WHITE COLLAR GOES BLACK
ABOUT THE ARTIST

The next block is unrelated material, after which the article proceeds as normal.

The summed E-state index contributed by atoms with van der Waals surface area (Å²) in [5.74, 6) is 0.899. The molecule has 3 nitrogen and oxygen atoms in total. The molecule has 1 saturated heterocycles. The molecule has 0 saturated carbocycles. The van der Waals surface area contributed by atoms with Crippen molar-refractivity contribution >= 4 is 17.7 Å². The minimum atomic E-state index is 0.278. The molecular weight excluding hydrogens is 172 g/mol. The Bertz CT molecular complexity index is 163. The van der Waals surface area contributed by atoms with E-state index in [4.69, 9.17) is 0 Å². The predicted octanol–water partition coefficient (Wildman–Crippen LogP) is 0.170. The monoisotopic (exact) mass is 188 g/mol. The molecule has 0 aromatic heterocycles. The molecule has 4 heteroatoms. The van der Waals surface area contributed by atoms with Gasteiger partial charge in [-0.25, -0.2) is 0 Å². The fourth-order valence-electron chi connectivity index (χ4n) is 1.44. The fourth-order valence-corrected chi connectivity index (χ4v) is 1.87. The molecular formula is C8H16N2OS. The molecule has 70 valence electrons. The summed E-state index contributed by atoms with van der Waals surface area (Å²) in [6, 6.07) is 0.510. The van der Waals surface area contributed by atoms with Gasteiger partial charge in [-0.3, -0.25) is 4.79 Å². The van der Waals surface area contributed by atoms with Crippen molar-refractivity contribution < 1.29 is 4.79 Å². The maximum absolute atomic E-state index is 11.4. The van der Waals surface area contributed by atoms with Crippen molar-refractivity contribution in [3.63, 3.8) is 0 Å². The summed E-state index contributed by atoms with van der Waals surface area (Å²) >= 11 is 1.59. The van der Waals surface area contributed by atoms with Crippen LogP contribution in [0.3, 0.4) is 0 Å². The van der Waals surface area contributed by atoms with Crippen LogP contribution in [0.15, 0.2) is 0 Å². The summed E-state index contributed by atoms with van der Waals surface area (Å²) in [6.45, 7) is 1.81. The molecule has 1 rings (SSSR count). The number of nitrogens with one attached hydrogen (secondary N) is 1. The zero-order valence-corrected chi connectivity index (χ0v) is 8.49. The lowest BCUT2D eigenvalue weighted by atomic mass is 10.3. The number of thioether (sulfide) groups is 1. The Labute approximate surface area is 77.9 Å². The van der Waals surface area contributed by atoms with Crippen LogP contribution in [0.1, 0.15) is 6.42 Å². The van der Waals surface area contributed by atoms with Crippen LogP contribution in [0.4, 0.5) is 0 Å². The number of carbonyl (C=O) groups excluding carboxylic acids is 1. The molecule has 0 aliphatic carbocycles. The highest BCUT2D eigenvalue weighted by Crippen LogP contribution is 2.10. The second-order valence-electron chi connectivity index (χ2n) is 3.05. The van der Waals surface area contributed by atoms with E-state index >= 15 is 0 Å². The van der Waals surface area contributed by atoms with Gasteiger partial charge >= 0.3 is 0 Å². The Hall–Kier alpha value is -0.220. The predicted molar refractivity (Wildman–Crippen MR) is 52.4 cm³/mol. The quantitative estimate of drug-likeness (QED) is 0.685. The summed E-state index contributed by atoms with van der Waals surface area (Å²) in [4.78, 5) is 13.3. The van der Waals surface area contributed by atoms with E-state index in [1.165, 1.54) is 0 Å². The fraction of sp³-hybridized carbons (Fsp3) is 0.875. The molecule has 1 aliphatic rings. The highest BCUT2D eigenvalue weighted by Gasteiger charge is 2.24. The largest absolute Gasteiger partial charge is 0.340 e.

Kharis Kennedy’s identity as a painter is centered on consumerism, commodification and celebrity worship woven through her surroundings living in the U.S. Virgin Islands. Her exploration of animals bearing fashion-inspired logos and branding reflects a cultural and societal impetus to personally “command” an art form. Animals are free from self-reflexivity and identity politics; Kennedy humorously posits horses and snakes (both creatures which inspire and, sometimes, are actual victims of the human world of fashion) as wearing fashion-inspired logos not only as a false garment but as an organ inseparable from the being. Kennedy utilizes layers of glue and pigment to build successive surface layers, at times resembling glazed ceramic. She not only satirizes consumer culture in her practice but subverts it into depicting a permanently sinister undertone of human activity.